Slowly but surely, the Twins’ Defensive Efficiency Ratio (DER) is rising. The DER was above .700 for the first month this season in June, which is good, but only in the sense that you have to walk before you can run. In 2002 and 2003, the Twins had DERs of .714 and .710, so they still haven’t reached those levels in even a single month this year. Still, if they’d been able to maintain a .700 DER for the whole season, instead of just one month, they would rank fourth among all AL teams.

Okay, enough with the pitching and defense. Let’s take a look at the guys who put the runs on the board …

```HITTING

MONTH      AVG      OBP      SLG      1B%     2B%     HR%      BB%      SO%
April     .297     .370     .467     17.6     5.6     2.8     10.0     13.2
May       .245     .310     .379     15.7     4.1     2.6      8.0     15.9
June      .246     .307     .414     14.4     4.8     3.4      7.1     18.7```

Man, that’s ugly. The Twins were never much for walking, but the last two months have been crazy. They walked in just 7.1% of their June plate appearances and, after walking 8.0% of the time in May and 10.0% of the time in April, they now rank 11th in the American League in walks.

As if that declining pattern wasn’t enough, the team’s strikeouts have risen each month. The Twins struck out 18.7% of the time in June, 42% more often than in April and 18% more often than May. Not surprisingly, their singles rate also fell again.

For years now, Minnesota’s offense has been based around hitting singles and doubles. They’ve never had power and they’ve never been good at taking walks. What you’ve seen the last few months is what happens when a team like that suddenly stops seeing all of those singles dropping. Suddenly there isn’t one thing the offense really does well.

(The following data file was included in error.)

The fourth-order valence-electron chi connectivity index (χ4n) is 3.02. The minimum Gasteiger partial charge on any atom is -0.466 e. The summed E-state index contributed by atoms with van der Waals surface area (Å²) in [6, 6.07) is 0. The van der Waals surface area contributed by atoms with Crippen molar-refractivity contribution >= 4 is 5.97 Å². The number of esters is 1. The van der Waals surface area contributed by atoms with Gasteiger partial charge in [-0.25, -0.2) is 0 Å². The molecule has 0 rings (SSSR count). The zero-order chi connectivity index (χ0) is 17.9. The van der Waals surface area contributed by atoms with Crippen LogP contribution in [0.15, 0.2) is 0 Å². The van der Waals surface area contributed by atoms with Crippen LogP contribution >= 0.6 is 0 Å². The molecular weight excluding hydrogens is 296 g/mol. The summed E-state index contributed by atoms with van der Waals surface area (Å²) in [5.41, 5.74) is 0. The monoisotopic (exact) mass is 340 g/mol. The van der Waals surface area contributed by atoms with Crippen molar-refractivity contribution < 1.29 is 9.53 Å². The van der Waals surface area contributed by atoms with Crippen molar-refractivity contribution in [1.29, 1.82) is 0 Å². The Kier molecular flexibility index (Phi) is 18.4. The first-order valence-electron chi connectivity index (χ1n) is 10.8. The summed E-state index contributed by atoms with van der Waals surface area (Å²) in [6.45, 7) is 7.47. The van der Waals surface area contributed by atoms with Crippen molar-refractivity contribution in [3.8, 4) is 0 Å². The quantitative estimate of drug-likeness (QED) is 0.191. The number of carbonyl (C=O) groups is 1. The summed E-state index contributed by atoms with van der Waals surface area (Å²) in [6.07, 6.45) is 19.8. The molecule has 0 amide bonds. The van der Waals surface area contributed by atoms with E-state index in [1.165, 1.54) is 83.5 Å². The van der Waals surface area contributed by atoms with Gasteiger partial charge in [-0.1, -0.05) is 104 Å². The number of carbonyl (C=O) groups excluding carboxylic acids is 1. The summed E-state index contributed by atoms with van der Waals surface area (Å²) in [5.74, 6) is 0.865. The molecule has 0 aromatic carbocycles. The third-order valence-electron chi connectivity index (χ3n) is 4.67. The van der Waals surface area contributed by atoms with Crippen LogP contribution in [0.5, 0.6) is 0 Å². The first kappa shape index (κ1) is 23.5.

Here’s a look at the individual hitters …

```HITTING

PA                          GPA
HITTER                  APR      MAY     JUN         APR      MAY      JUN
Cristian Guzman          81      119     112        .234     .238     .222
Lew Ford                 69      120     108        .389     .263     .273
Jacque Jones             90      110      92        .309     .228     .214
Doug Mientkiewicz        90      104      96        .269     .223     .190
Torii Hunter             32      102     107        .236     .269     .261
Corey Koskie             76       52      95        .319     .211     .274
Michael Cuddyer          44       95      53        .212     .269     .226
Luis Rivas               66       50      66        .181     .229     .306
Henry Blanco             69       65      27        .284     .144     .144
Shannon Stewart          93       60                .303     .242
Matthew LeCroy           11       54      65        .225     .248     .290
Jose Offerman            66       38      25        .305     .185     .207
Joe Mauer                 6               73        .562              .282
Michael Ryan             23       33      19        .326     .183     .074
Nick Punto               43        6                .265     .075
Alex Prieto                       31       4                 .249     .090
Justin Morneau                    26                         .302
Rob Bowen                10        6                .274     .200
Michael Restovich                  2       9                 .000     .244
--------------------------------------------------------------------------